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Australian Journal of Asian Law

Abstract from Volume 6 No 2 (2004)

Defining Corporate Social Responsibility - A Singapore Perspective

Lim-Lum Kit-Wye is Assistant Professor, Division of Business Law, Nanyang Business School, Nanyang Technological University, Singapore.

The topic of corporate social responsibility is not a new one. Much has been written in the United States and Europe on the issue of whether a company is ‘an economic institution which has a social service as well as a profit-making function’. In Singapore, interest in the subject has burgeoned in the past few years. However, despite the growing support and awareness of the business community and its observers, there is reason to doubt whether there is a true understanding of the issues involved and whether there can be real commitment without such understanding. One primary reason for this doubt is the uncertainty that surrounds the fundamental issue of what really is meant by ‘corporate social responsibility’. This article attempts to highlight the problems that arise as a result of such uncertainty and to discuss the main areas of confusion, as well as to suggest a logical and workable understanding of the key characteristics encompassed by the term.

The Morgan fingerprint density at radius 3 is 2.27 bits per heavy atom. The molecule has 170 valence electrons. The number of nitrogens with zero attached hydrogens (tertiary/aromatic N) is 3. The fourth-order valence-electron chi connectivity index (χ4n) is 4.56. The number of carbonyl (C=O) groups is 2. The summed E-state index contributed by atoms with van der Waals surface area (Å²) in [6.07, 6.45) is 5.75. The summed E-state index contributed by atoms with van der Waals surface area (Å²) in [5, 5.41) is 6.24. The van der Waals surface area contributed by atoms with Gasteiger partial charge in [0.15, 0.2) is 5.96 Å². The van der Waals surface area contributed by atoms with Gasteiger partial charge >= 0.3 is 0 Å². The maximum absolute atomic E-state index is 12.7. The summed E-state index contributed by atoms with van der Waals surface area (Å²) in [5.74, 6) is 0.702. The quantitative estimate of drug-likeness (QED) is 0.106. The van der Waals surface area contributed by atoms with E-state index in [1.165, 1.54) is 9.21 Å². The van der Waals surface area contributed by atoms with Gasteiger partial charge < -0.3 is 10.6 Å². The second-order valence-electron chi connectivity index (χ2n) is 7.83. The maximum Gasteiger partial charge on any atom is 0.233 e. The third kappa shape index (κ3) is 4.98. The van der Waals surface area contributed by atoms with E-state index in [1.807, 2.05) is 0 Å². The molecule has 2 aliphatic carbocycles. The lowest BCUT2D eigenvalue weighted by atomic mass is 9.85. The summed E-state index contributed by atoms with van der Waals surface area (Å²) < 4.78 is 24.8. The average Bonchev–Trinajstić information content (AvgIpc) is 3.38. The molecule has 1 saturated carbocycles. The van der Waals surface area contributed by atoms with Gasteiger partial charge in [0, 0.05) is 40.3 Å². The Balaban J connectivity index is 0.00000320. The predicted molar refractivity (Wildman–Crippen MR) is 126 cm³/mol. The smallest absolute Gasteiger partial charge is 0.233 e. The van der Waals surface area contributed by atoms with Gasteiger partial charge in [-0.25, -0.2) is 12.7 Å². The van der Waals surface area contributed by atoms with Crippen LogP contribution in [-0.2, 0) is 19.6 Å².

(2004) 6(2) Asian Law 131
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